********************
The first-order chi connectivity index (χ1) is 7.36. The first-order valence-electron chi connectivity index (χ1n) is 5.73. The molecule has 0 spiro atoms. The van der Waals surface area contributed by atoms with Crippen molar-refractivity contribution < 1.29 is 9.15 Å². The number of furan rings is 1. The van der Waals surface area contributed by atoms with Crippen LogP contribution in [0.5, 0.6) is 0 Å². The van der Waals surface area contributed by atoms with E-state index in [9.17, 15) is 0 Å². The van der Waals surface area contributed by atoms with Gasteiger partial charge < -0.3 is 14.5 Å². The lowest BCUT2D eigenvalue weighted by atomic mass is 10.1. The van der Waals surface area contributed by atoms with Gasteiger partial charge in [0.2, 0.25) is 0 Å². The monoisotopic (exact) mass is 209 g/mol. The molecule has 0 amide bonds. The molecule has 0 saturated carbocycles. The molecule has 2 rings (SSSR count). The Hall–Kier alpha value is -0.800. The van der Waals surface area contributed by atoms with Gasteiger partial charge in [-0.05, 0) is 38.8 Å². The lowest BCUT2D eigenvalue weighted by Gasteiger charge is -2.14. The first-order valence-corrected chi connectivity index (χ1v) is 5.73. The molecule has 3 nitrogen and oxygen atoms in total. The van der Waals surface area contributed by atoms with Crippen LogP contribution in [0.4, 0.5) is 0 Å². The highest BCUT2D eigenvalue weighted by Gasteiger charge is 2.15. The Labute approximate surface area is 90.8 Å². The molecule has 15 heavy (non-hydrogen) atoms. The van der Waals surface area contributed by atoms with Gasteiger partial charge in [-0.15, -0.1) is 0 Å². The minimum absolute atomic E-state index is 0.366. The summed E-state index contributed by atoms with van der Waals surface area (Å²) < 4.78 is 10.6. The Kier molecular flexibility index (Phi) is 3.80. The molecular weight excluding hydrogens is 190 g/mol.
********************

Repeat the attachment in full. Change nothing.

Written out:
The first-order chi connectivity index (χ1) is 7.36. The first-order valence-electron chi connectivity index (χ1n) is 5.73. The molecule has 0 spiro atoms. The van der Waals surface area contributed by atoms with Crippen molar-refractivity contribution < 1.29 is 9.15 Å². The number of furan rings is 1. The van der Waals surface area contributed by atoms with Crippen LogP contribution in [0.5, 0.6) is 0 Å². The van der Waals surface area contributed by atoms with E-state index in [9.17, 15) is 0 Å². The van der Waals surface area contributed by atoms with Gasteiger partial charge < -0.3 is 14.5 Å². The lowest BCUT2D eigenvalue weighted by atomic mass is 10.1. The van der Waals surface area contributed by atoms with Gasteiger partial charge in [0.2, 0.25) is 0 Å². The monoisotopic (exact) mass is 209 g/mol. The molecule has 0 amide bonds. The molecule has 0 saturated carbocycles. The molecule has 2 rings (SSSR count). The Hall–Kier alpha value is -0.800. The van der Waals surface area contributed by atoms with Gasteiger partial charge in [-0.05, 0) is 38.8 Å². The lowest BCUT2D eigenvalue weighted by Gasteiger charge is -2.14. The first-order valence-corrected chi connectivity index (χ1v) is 5.73. The molecule has 3 nitrogen and oxygen atoms in total. The van der Waals surface area contributed by atoms with Crippen LogP contribution in [0.4, 0.5) is 0 Å². The highest BCUT2D eigenvalue weighted by Gasteiger charge is 2.15. The Labute approximate surface area is 90.8 Å². The molecule has 15 heavy (non-hydrogen) atoms. The van der Waals surface area contributed by atoms with Gasteiger partial charge in [-0.15, -0.1) is 0 Å². The minimum absolute atomic E-state index is 0.366. The summed E-state index contributed by atoms with van der Waals surface area (Å²) < 4.78 is 10.6. The Kier molecular flexibility index (Phi) is 3.80. The molecular weight excluding hydrogens is 190 g/mol.